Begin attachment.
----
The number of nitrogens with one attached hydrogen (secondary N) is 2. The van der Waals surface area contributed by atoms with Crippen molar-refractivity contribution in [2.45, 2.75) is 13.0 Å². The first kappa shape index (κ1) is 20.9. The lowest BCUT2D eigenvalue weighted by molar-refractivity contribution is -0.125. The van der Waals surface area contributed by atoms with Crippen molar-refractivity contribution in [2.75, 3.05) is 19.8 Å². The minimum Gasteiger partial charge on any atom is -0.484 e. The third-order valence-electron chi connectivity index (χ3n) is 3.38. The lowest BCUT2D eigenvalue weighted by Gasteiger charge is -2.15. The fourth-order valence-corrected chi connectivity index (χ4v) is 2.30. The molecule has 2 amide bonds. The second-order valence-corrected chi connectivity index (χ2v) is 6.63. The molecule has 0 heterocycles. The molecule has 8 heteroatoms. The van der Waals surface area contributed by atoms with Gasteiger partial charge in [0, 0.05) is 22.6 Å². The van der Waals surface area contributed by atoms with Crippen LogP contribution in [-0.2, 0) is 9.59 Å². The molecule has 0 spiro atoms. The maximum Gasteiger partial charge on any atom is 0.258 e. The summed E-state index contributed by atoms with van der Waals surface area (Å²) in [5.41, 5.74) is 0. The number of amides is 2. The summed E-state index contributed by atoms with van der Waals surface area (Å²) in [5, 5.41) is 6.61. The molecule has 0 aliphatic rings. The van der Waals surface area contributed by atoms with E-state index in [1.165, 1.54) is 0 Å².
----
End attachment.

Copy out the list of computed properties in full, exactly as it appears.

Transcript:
The number of nitrogens with one attached hydrogen (secondary N) is 2. The van der Waals surface area contributed by atoms with Crippen molar-refractivity contribution in [2.45, 2.75) is 13.0 Å². The first kappa shape index (κ1) is 20.9. The lowest BCUT2D eigenvalue weighted by molar-refractivity contribution is -0.125. The van der Waals surface area contributed by atoms with Crippen molar-refractivity contribution in [2.75, 3.05) is 19.8 Å². The minimum Gasteiger partial charge on any atom is -0.484 e. The third-order valence-electron chi connectivity index (χ3n) is 3.38. The lowest BCUT2D eigenvalue weighted by Gasteiger charge is -2.15. The fourth-order valence-corrected chi connectivity index (χ4v) is 2.30. The molecule has 2 amide bonds. The second-order valence-corrected chi connectivity index (χ2v) is 6.63. The molecule has 0 heterocycles. The molecule has 8 heteroatoms. The van der Waals surface area contributed by atoms with Gasteiger partial charge in [0, 0.05) is 22.6 Å². The van der Waals surface area contributed by atoms with Crippen LogP contribution in [-0.2, 0) is 9.59 Å². The molecule has 0 spiro atoms. The maximum Gasteiger partial charge on any atom is 0.258 e. The summed E-state index contributed by atoms with van der Waals surface area (Å²) in [5.41, 5.74) is 0. The number of amides is 2. The summed E-state index contributed by atoms with van der Waals surface area (Å²) in [5, 5.41) is 6.61. The molecule has 0 aliphatic rings. The van der Waals surface area contributed by atoms with E-state index in [1.165, 1.54) is 0 Å².